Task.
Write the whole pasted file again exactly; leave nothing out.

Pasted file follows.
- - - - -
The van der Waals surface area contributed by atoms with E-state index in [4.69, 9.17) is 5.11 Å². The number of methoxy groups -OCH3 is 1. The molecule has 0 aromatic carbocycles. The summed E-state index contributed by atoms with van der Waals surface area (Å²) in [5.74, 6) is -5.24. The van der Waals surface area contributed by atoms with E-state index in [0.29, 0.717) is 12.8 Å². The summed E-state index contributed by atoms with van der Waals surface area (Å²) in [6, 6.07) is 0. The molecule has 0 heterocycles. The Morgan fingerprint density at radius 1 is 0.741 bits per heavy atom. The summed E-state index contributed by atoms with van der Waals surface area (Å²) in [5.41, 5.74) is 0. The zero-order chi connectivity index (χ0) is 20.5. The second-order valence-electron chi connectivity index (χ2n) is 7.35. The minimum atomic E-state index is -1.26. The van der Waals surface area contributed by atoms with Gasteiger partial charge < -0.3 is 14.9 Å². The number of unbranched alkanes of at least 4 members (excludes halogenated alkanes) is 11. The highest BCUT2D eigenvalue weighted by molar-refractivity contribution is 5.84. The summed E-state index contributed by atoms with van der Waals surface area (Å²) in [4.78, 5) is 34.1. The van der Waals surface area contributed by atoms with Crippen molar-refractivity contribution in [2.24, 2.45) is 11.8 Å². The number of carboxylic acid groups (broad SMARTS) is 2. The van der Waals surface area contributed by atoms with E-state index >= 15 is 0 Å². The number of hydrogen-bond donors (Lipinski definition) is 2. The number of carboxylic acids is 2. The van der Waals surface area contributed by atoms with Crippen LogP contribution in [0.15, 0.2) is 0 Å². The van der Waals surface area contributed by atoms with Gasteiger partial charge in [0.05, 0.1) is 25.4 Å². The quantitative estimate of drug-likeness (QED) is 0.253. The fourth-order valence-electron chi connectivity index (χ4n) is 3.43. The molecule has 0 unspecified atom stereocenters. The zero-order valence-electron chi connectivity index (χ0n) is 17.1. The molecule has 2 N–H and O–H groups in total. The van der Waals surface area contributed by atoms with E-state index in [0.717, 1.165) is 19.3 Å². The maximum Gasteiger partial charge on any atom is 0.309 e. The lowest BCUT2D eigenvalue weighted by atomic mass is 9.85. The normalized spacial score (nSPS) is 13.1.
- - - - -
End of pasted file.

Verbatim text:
The van der Waals surface area contributed by atoms with E-state index in [4.69, 9.17) is 5.11 Å². The number of methoxy groups -OCH3 is 1. The molecule has 0 aromatic carbocycles. The summed E-state index contributed by atoms with van der Waals surface area (Å²) in [5.74, 6) is -5.24. The van der Waals surface area contributed by atoms with E-state index in [0.29, 0.717) is 12.8 Å². The summed E-state index contributed by atoms with van der Waals surface area (Å²) in [6, 6.07) is 0. The molecule has 0 heterocycles. The Morgan fingerprint density at radius 1 is 0.741 bits per heavy atom. The summed E-state index contributed by atoms with van der Waals surface area (Å²) in [5.41, 5.74) is 0. The zero-order chi connectivity index (χ0) is 20.5. The second-order valence-electron chi connectivity index (χ2n) is 7.35. The minimum atomic E-state index is -1.26. The van der Waals surface area contributed by atoms with Gasteiger partial charge < -0.3 is 14.9 Å². The number of unbranched alkanes of at least 4 members (excludes halogenated alkanes) is 11. The highest BCUT2D eigenvalue weighted by molar-refractivity contribution is 5.84. The summed E-state index contributed by atoms with van der Waals surface area (Å²) in [4.78, 5) is 34.1. The van der Waals surface area contributed by atoms with Crippen molar-refractivity contribution in [2.24, 2.45) is 11.8 Å². The number of carboxylic acid groups (broad SMARTS) is 2. The van der Waals surface area contributed by atoms with E-state index >= 15 is 0 Å². The number of hydrogen-bond donors (Lipinski definition) is 2. The number of carboxylic acids is 2. The van der Waals surface area contributed by atoms with Crippen LogP contribution in [0.15, 0.2) is 0 Å². The van der Waals surface area contributed by atoms with Gasteiger partial charge in [0.05, 0.1) is 25.4 Å². The quantitative estimate of drug-likeness (QED) is 0.253. The fourth-order valence-electron chi connectivity index (χ4n) is 3.43. The molecule has 0 unspecified atom stereocenters. The zero-order valence-electron chi connectivity index (χ0n) is 17.1. The molecule has 2 N–H and O–H groups in total. The van der Waals surface area contributed by atoms with E-state index in [0.717, 1.165) is 19.3 Å². The maximum Gasteiger partial charge on any atom is 0.309 e. The lowest BCUT2D eigenvalue weighted by atomic mass is 9.85. The normalized spacial score (nSPS) is 13.1.